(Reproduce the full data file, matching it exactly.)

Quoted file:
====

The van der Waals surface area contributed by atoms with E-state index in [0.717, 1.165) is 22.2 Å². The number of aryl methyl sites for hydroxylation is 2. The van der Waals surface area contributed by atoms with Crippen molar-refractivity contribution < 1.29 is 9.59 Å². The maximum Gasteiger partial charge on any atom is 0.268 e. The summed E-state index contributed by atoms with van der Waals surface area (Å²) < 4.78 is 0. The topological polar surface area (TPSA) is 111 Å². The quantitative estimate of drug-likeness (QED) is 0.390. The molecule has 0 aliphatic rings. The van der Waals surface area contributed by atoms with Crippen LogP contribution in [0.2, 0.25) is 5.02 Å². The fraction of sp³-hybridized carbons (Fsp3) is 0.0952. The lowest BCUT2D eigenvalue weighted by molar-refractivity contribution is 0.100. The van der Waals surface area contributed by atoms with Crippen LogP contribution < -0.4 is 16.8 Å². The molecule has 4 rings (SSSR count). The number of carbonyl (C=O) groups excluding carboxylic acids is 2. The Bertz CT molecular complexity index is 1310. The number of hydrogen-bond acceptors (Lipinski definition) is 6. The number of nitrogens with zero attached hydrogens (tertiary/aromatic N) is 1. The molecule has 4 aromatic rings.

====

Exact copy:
The van der Waals surface area contributed by atoms with E-state index in [0.717, 1.165) is 22.2 Å². The number of aryl methyl sites for hydroxylation is 2. The van der Waals surface area contributed by atoms with Crippen molar-refractivity contribution < 1.29 is 9.59 Å². The maximum Gasteiger partial charge on any atom is 0.268 e. The summed E-state index contributed by atoms with van der Waals surface area (Å²) < 4.78 is 0. The topological polar surface area (TPSA) is 111 Å². The quantitative estimate of drug-likeness (QED) is 0.390. The molecule has 0 aliphatic rings. The van der Waals surface area contributed by atoms with Crippen LogP contribution in [0.2, 0.25) is 5.02 Å². The fraction of sp³-hybridized carbons (Fsp3) is 0.0952. The lowest BCUT2D eigenvalue weighted by molar-refractivity contribution is 0.100. The van der Waals surface area contributed by atoms with Crippen LogP contribution < -0.4 is 16.8 Å². The molecule has 4 rings (SSSR count). The number of carbonyl (C=O) groups excluding carboxylic acids is 2. The Bertz CT molecular complexity index is 1310. The number of hydrogen-bond acceptors (Lipinski definition) is 6. The number of nitrogens with zero attached hydrogens (tertiary/aromatic N) is 1. The molecule has 4 aromatic rings.